Pension Drawdown-Flexi Access Drawdown (FAD)

Flexi Access Drawdown has been available since 2015 and in our opinion spearheaded a shift towards a climate of more positive client attitudes towards pensions at large, from one that was (and in some cases still is) quite negative. As mentioned on some of the other pages, we like pensions and flexi access drawdown has definitely made them more likeable!

Most modern pensions allow the existing scheme to be moved into FAD (sometimes known as crystallisation) and if you are in a scheme which does not allow this then you will have options to move it to a scheme which does allow this form of withdrawing an income.  In simple terms FAD allows you to withdraw up to 25% as tax free cash and to also withdraw an income in exactly the manner which is suitable for your specific circumstances and differs greatly from the older fashioned/more traditional route of taking an income from a pension by purchasing an annuity (see the annuity section of our website for more information on this withdrawal/decumulation method, which is still available and is sometimes still appropriate depending upon the specific circumstances).

Many of our existing clients are already in FAD, either coming to us whilst building up their pension (the accumulation stage) and moving into FAD (the decumulation phase) with Accudo as their adviser or indeed coming to us at the point of navigating the range of options available at the point of wanting to withdraw an income from their pension(s).

Prior to Pension Freedoms introduced in 2015, one of the main criticisms in the industry and by the public was that once an annuity was purchased from an insurance provider, this would ultimately be lost on death (albeit spouse guarantees and 5 or 10 year full guarantees could, and still can be built in).  This meant that you were gambling on whether you or the insurance company would benefit from the purchase of an annuity and if you were unlucky you could die in the early years of retirement having only had back a small amount of the money you had saved all throughout retirement.  Put simply, most people were not a fan of this and pensions were not that popular!  With FAD this is not the case, your pension fund does not need to be exchanged for an annuity at any point and on death any remaining fund can be passed to your spouse (assuming you pre-decease them) and on the death of the spouse it can be passed to your children or any other beneficiaries you see fit.  (Please note that there are options to beneficiaries for example lump sum payments, continuing in FAD, purchasing an annuity and each have their own tax consequences and also the income tax treatment differs depending upon whether death occurs pre or post 75).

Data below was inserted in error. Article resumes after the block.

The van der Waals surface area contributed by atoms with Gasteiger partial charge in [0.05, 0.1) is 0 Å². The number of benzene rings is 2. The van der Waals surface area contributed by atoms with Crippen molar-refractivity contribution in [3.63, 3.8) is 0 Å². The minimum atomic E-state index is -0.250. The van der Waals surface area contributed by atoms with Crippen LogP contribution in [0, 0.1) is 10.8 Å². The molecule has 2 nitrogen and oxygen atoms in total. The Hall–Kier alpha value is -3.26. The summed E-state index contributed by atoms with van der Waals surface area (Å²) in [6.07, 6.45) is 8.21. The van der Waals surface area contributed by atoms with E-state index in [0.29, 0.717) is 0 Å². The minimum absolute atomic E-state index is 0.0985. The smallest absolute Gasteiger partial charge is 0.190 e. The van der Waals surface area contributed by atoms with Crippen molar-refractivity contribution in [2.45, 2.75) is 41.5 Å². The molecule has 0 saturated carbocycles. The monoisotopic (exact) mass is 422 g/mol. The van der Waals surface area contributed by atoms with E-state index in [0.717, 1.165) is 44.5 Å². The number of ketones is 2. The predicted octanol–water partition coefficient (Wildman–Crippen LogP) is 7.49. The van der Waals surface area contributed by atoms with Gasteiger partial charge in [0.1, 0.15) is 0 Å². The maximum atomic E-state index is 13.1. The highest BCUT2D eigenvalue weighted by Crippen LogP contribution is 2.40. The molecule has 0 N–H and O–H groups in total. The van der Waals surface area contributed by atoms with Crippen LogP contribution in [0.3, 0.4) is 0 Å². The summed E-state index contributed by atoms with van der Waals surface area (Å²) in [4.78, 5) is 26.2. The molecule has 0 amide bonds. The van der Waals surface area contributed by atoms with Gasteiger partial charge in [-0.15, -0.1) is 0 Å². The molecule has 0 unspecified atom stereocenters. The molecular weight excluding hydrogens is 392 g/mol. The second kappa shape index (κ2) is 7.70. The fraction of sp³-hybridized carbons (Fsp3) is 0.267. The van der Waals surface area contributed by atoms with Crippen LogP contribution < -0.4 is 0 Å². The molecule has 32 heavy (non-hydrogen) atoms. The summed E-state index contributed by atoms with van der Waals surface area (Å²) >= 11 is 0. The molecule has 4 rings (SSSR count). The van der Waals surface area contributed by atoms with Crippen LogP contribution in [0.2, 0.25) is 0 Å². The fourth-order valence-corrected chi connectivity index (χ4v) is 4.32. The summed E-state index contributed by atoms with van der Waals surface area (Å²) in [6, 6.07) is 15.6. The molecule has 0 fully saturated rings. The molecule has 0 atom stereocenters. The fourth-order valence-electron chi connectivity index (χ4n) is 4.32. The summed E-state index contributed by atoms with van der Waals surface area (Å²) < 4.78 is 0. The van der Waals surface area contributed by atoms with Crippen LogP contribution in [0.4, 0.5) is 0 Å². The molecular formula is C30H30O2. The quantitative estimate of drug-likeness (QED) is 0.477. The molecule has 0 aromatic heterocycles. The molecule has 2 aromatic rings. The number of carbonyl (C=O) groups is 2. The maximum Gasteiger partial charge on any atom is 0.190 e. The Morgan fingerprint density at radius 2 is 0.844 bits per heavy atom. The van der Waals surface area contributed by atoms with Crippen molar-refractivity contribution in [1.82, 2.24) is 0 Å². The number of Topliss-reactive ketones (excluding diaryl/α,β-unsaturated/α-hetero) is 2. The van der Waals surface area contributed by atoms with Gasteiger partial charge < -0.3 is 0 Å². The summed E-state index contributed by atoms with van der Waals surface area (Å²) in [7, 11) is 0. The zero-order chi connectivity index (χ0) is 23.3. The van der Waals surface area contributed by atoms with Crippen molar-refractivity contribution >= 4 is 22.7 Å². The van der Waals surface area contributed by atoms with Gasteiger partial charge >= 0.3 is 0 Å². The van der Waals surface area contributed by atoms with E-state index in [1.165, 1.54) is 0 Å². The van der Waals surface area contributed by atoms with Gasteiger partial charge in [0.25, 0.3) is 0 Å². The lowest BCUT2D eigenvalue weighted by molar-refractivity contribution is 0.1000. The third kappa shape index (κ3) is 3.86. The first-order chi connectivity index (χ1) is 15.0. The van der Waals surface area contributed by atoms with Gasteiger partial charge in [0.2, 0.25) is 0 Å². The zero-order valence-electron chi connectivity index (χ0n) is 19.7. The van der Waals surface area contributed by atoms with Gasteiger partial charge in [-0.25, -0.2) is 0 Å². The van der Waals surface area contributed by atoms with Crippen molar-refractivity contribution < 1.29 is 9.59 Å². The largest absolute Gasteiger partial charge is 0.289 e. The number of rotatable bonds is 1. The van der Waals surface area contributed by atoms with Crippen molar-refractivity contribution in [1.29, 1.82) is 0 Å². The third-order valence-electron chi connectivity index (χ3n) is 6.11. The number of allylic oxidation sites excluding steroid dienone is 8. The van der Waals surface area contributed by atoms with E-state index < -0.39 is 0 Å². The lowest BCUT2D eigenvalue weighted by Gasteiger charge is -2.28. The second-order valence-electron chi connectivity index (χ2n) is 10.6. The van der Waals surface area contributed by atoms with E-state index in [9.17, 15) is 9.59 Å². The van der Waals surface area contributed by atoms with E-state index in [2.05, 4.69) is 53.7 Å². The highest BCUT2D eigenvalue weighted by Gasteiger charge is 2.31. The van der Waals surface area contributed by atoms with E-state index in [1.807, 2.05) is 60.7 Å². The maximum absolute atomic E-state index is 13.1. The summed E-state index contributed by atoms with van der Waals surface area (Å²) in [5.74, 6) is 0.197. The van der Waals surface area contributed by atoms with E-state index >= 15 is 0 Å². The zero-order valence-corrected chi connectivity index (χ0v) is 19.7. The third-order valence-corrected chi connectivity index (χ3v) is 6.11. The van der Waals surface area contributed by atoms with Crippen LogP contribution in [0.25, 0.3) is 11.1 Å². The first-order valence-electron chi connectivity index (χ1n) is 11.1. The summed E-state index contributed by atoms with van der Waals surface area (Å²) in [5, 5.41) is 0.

Despite the fact that some form of income tax is likely to apply, pensions can now be passed onto a spouse and then further down the generations in the form of a legacy pension, this fact coupled with the generous tax relief during the accumulation phase, as well as the fact that pensions are outside of the estate for inheritance tax purposes (and therefore not liable to inheritance tax except in exceptional circumstances), has led to pensions largely being seen as one of the most tax efficient methods of saving and investing.